Kevin Rudd: The Ultimate Media Sponge

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Well, in retrospect – surely one could have predicted this.

Past performances would tend to indicate that any time there is clear air in federal politics; the dark Rudd-clouds roll in from the north and quickly rain on the ALP parade.

The second day of the 44th Parliament (the first real day considering that day one was hilariously ceremonial) started relatively unexceptionally. Members of Parliament convened, argued about debt, foreign policy, climate change legislation and taxes. To summarise, the politicians debated policy. Gasp. But Rudd sat, biding his time. Knowing that he still had a revelatory ace up his sleeve.

It was not until early in the evening that Kevin07 / 747 / 24/7 rose to his feet and announced to the House of Representatives that he was retiring from federal politics. Tony Abbott himself had to rush back to the chamber in order to be present. Reports indicate that dear old Albo was the only one who had any idea of what was about to happen.

Seriously, Rudd had to wait right up until the start of the new parliamentary term to make this announcement? This was the first chance for real debate to be discussed and analysed in the media, however at the end of it all we were still talking about Kevin. The evening news and following day should have been devoted to debt ceilings (which, incidentally, are redundant in Australia as far as I can tell), asylum seeker policies and the carbon tax repeal – but instead we were forced to sit through painful tributes to the man who has been an attention-seeking missile for as long as I can remember.

Bill Shorten’s largely unscripted response (how tricky would that have been to craft with less than 10-minutes’ notice?) was made slightly less awkward by the fact that he had eventually supported Rudd’s return to the Prime Ministership only a few months ago. Surprisingly, it was the new Prime Minister Tony Abbott’s words that seemed to be most genuine, with a heartfelt thank you for the apology to the Stolen Generations.

Kevin Rudd’s path through the last seven years is strewn with the political carcasses of a number of people. These include, but are not limited to Nicola Roxon, Craig Emerson, Greg Combet, Peter Garrett, Simon Crean, Martin Ferguson, Stephen Smith (the ultimate shit-sandwich eater, poor guy) and of course Julia Gillard. Many of these people nailed their own coffin in the end, but they certainly weren’t hindered in that task by the Ruddbot. I wonder how many of them were throwing shoes at their television watching the footage of him tearing up and being applauded.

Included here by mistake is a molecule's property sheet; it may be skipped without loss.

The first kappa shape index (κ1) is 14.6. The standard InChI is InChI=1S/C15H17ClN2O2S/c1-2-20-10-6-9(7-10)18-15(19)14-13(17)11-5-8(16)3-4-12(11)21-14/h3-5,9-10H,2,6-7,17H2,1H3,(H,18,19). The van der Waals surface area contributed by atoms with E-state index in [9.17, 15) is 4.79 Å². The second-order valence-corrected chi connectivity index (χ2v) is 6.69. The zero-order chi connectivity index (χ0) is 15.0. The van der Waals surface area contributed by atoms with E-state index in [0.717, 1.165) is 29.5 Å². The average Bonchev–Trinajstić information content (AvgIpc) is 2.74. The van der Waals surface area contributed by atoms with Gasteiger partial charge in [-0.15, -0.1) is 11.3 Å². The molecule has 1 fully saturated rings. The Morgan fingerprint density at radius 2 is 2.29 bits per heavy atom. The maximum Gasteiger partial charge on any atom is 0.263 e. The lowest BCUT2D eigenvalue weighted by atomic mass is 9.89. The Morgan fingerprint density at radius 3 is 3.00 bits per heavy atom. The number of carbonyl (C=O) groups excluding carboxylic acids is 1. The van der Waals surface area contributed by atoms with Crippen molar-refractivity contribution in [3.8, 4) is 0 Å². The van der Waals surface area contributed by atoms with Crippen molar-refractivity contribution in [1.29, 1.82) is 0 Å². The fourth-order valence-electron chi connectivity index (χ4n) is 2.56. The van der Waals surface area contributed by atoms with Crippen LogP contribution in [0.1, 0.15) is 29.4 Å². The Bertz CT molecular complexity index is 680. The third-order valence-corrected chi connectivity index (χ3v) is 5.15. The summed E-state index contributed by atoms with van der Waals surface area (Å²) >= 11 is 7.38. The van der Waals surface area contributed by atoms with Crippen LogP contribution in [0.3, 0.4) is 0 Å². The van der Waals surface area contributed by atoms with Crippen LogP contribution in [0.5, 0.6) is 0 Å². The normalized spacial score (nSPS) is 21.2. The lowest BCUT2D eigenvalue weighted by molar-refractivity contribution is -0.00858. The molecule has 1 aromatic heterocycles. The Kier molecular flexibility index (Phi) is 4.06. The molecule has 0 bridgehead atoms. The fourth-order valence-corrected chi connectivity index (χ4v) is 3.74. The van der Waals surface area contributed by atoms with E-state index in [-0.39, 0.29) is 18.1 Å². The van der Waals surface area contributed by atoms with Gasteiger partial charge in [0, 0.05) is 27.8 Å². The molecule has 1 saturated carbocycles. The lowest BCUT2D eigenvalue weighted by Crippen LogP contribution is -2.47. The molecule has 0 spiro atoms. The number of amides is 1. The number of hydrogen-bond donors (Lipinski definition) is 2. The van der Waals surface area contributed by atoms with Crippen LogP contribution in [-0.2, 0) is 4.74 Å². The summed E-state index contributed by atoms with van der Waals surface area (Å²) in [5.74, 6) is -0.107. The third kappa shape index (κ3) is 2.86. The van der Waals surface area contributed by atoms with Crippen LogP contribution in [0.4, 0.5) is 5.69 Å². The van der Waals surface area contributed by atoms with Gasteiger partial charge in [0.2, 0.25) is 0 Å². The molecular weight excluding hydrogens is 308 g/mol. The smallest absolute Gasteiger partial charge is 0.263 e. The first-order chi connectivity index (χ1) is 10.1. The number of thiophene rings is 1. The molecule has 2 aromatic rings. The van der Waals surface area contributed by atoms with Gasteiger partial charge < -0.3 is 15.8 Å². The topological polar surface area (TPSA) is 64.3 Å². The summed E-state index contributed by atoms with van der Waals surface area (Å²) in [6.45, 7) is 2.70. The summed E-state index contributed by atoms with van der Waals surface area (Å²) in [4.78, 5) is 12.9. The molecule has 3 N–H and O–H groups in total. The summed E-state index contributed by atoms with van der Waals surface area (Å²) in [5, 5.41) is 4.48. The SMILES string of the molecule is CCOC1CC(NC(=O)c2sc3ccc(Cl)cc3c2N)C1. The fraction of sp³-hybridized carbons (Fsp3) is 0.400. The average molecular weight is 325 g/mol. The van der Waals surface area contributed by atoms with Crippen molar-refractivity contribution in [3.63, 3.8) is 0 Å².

There’s no doubt that the Labor Party will see Rudd’s resignation as an overwhelming positive, although I don’t think they can realistically expect for him to fade quietly into the background. I’m sure he’ll be back in front of the camera in good time, possibly crafting a career as the next ex-politician media commentator. I can only hope that they pit him against Mark Latham on an Insiders-style panel show – now THAT would be worth watching.

Now, it really is time for me to … refrain from punching the television screen in frustration at having to watch Kevin Rudd saying the ‘zip’ line for the 100th time.

 

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Magic acts and Latham spats

Tomorrow marks one week since Tony Abbott and his posse of chromosome Y-toting ministers were sworn in by our ever-so-stylish Governor General. In that week, it would appear that the Coalition government has spent its six years in opposition practicing various acts of magic to a level of proficiency that would make Hermione Granger proud.

So far, Scott Morrison has succeeded in making boats disappear and reappear at the drop of a hat. Malcolm Turnbull has managed to disappear his NBN board, but is yet to make it reappear (back to magic school with you, Malcolm). Tony Abbott himself has banished an entire commission and successfully released a number of senior Canberra bureaucrats back into the wild. Impressive.

They HAVE had some help though, in the form of constant leadership debate on the opposite side of the chamber. It has been this more than anything else that has allowed Abbott to get away with minimal media engagement.